She also will go after Biden on securing the border, which polling shows is a weak issue for Biden — though he's started going on the offense to blame congressional Republicans for bailing on a bipartisan agreement on the issue.

“We know that President Biden didn’t just create this border crisis. He invited it with 94 executive actions in his first 100 days," Britt will say. "President Biden’s border crisis is a disgrace. It’s despicable. And it’s almost entirely preventable.”

The curse of the State of the Union response

Posted March 7, 2024 at 8:37 PM EST

The person who gives the response to the State of the Union has often fell on hard times politically — not always, but it has happened often enough that it's referred to as the State of the Union "curse."

“The biggest problem with giving the State of the Union response is stark contrast,” the late PBS NewsHour contributor Mark Shields told Politico in 2014. “You’re following a ceremonial event—joint chiefs, supremes, ambassadors, plus, since the Gipper [Ronald Reagan], everyday heroes in the balcony. And you, the responder, are sitting in an empty room staring into a camera [and] teleprompter.”

Here's a look at some who fell under the SOTU voodoo this century:

2019: Stacey Abrams lost her bid for governor in 2022.
2018: Rep. Joseph Kennedy's glossy lips gained attention but the shine wore off later that year, losing a Senate primary.
2014: Rep. Cathy McMorris Rodgers rose to House leadership but never went higher, announcing this year she is not running for reelection.
2013: Sen. Marco Rubio went viral quenching his thirst during his response and then his bid for the presidency in 2016 wound up all wet.
2011: Paul Ryan went on to be on the losing presidential ticket as VP in 2012, climbed to House speaker but then resigned from the post and is now out of politics.
2010: Former Virginia Gov. Bob McDonnell was a rising star but then was indicted and is out of politics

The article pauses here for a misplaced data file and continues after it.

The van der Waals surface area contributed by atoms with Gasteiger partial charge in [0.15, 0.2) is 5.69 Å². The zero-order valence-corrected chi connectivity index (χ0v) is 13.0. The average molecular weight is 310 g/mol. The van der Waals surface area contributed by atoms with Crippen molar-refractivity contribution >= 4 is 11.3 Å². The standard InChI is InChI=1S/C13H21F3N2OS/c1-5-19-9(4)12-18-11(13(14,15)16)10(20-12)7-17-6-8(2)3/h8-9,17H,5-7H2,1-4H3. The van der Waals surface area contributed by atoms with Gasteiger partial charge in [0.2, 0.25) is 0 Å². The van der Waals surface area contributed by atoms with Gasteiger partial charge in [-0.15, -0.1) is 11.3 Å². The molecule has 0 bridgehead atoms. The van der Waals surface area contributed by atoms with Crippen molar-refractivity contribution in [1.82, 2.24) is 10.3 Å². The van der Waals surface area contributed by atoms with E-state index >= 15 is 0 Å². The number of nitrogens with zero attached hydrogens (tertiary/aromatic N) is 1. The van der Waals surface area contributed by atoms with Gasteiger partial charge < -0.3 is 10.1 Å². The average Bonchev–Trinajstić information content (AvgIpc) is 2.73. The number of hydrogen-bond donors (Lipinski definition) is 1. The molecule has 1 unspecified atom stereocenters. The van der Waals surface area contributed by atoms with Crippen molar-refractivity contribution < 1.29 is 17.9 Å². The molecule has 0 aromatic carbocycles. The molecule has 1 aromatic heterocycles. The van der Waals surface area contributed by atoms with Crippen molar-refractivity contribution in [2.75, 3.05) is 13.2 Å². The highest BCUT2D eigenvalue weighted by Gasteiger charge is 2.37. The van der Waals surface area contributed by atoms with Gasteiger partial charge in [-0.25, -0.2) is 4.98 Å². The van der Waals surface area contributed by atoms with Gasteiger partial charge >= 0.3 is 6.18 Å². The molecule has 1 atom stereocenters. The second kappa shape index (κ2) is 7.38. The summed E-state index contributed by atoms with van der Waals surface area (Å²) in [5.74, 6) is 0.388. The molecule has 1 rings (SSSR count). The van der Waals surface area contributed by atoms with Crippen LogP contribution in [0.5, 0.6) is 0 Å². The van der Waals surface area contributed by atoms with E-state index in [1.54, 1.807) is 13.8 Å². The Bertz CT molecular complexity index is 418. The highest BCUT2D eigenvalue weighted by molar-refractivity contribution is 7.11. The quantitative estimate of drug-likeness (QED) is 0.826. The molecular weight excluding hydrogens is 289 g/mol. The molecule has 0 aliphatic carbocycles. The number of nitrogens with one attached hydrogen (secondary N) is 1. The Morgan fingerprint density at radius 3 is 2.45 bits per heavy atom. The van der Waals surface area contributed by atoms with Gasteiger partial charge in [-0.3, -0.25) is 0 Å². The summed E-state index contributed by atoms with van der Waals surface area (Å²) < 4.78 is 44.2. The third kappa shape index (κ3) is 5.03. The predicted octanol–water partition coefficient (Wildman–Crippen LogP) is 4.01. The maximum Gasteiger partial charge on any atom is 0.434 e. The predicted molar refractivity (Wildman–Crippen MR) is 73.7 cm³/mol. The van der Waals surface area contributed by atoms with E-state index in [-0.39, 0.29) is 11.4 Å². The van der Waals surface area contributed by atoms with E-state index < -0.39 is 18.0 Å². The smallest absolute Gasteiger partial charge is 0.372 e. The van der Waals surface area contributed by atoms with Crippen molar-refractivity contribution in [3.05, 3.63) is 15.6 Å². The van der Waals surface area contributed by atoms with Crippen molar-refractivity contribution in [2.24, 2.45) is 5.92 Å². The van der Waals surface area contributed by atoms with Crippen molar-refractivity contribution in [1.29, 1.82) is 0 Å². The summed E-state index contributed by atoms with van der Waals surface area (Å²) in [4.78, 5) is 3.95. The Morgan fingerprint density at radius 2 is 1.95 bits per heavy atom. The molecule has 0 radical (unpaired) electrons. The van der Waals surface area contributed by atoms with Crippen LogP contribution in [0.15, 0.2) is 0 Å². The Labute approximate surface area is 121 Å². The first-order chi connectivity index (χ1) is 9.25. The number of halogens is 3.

2009: Bobby Jindal was a rising star, but his awkward response hurt his chances for president in 2012.
2008: Former Kansas Gov. Kathleen Sebelius became Health and Human Services secretary overseeing the botched rollout of healthcare.gov. She's out of politics.
2004: Former Sen. Tom Daschle lost his Senate seat that year and, in 2009, was forced to withdraw his nomination for HHS secretary because of tax return errors.
2002: Dick Gephardt was House minority leader but after Democrats lost seats that year, he resigned from the leadership post.

It hasn't always been bad. Former White House press secretary Sarah Sanders gave the response in 2023 and is still governor.

On the day Sweden joins NATO, their prime minister attends SOTU

Posted March 7, 2024 at 8:33 PM EST
US Secretary of State Antony Blinken receives the NATO ratification documents from Swedish Prime Minister Ulf Kristersson during a ceremony at the US State Department, as Sweden formally joins the North Atlantic alliance, in Washington, DC, on March 7, 2024.
Andrew Caballero-Reynolds
/
AFP via Getty Images
U.S. Secretary of State Antony Blinken receives the NATO ratification documents from Swedish Prime Minister Ulf Kristersson during a ceremony at the US State Department, as Sweden formally joins the North Atlantic alliance, in Washington, DC, on March 7, 2024.

Swedish Prime Minister Ulf Kristersson will be a guest of the president tonight.

Sweden officially joined NATO today, something Biden pushed hard for in the aftermath of Russia's invasion of Ukraine. Finland, also a recent add to the alliance, officially joined last year.

In his remarks, Biden is expected to call on Congress to pass aid for Ukraine, which has been held up for months.

Just In

How Biden plans to address his age — and Trump

Posted March 7, 2024 at 8:25 PM EST

Biden plans to deflect concerns about his age — and to draw a distinction from former President Donald Trump (without directly naming him) on issues of democracy and and freedom.

“My lifetime has taught me to embrace freedom and democracy,” Biden will say, according to prepared remarks released by the White House. “A future based on the core values that have defined America: honesty, decency, dignity, equality. To respect everyone. To give everyone a fair shot. To give hate no safe harbor.

“Now some other people my age see a different story: an American story of resentment, revenge, and retribution. That’s not me.”

Why George Santos is at the State of the Union

Posted March 7, 2024 at 8:14 PM EST
Ousted Republican Rep. George Santos (C) of New York talks with U.S. Reps. Al Green (D-TX) (L) and Joe Negus (D-CO) ahead of the annual State of the Union address by President Joe Biden.
Shawn Thew-Pool
/
Getty Images
Ousted Republican Rep. George Santos (C) of New York talks with U.S. Reps. Al Green (D-TX) (L) and Joe Negus (D-CO) ahead of the annual State of the Union address by President Joe Biden.

Last year, when George Santos was still a congressman, he nabbed a coveted on-camera position near the center aisle for the State of the Union speech. Sen. Mitt Romney, R-Utah, gave him an earful, and afterward told reporters "he shouldn't be there and if he had any shame at all, he wouldn't be there."